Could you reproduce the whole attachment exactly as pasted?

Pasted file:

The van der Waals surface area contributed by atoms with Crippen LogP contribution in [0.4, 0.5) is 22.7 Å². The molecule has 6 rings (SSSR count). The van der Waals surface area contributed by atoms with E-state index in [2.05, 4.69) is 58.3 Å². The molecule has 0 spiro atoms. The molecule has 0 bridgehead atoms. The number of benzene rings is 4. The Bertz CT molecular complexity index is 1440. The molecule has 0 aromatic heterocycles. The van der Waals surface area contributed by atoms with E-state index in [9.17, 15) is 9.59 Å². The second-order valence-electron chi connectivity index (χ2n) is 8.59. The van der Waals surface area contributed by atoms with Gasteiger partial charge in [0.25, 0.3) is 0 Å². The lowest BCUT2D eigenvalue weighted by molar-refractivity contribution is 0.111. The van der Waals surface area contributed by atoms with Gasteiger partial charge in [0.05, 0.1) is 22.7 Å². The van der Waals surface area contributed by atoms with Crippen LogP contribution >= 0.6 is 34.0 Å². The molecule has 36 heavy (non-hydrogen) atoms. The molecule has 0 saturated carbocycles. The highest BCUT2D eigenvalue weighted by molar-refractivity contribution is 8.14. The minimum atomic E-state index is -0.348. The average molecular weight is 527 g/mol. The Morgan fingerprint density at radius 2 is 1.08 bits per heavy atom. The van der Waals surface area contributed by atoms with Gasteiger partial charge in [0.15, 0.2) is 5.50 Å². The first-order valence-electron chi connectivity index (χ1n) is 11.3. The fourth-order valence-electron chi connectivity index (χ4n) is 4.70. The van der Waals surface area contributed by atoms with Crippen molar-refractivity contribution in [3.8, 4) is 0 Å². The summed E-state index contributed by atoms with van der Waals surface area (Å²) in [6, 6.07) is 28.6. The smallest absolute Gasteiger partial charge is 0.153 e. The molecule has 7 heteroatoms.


The van der Waals surface area contributed by atoms with Crippen LogP contribution in [0.4, 0.5) is 22.7 Å². The molecule has 6 rings (SSSR count). The van der Waals surface area contributed by atoms with E-state index in [2.05, 4.69) is 58.3 Å². The molecule has 0 spiro atoms. The molecule has 0 bridgehead atoms. The number of benzene rings is 4. The Bertz CT molecular complexity index is 1440. The molecule has 0 aromatic heterocycles. The van der Waals surface area contributed by atoms with E-state index in [9.17, 15) is 9.59 Å². The second-order valence-electron chi connectivity index (χ2n) is 8.59. The van der Waals surface area contributed by atoms with Gasteiger partial charge in [0.25, 0.3) is 0 Å². The lowest BCUT2D eigenvalue weighted by molar-refractivity contribution is 0.111. The van der Waals surface area contributed by atoms with Gasteiger partial charge in [0.05, 0.1) is 22.7 Å². The van der Waals surface area contributed by atoms with Crippen LogP contribution >= 0.6 is 34.0 Å². The molecule has 36 heavy (non-hydrogen) atoms. The molecule has 0 saturated carbocycles. The highest BCUT2D eigenvalue weighted by molar-refractivity contribution is 8.14. The minimum atomic E-state index is -0.348. The average molecular weight is 527 g/mol. The Morgan fingerprint density at radius 2 is 1.08 bits per heavy atom. The van der Waals surface area contributed by atoms with Gasteiger partial charge in [0.15, 0.2) is 5.50 Å². The first-order valence-electron chi connectivity index (χ1n) is 11.3. The fourth-order valence-electron chi connectivity index (χ4n) is 4.70. The van der Waals surface area contributed by atoms with Crippen molar-refractivity contribution in [3.8, 4) is 0 Å². The summed E-state index contributed by atoms with van der Waals surface area (Å²) in [6, 6.07) is 28.6. The smallest absolute Gasteiger partial charge is 0.153 e. The molecule has 7 heteroatoms.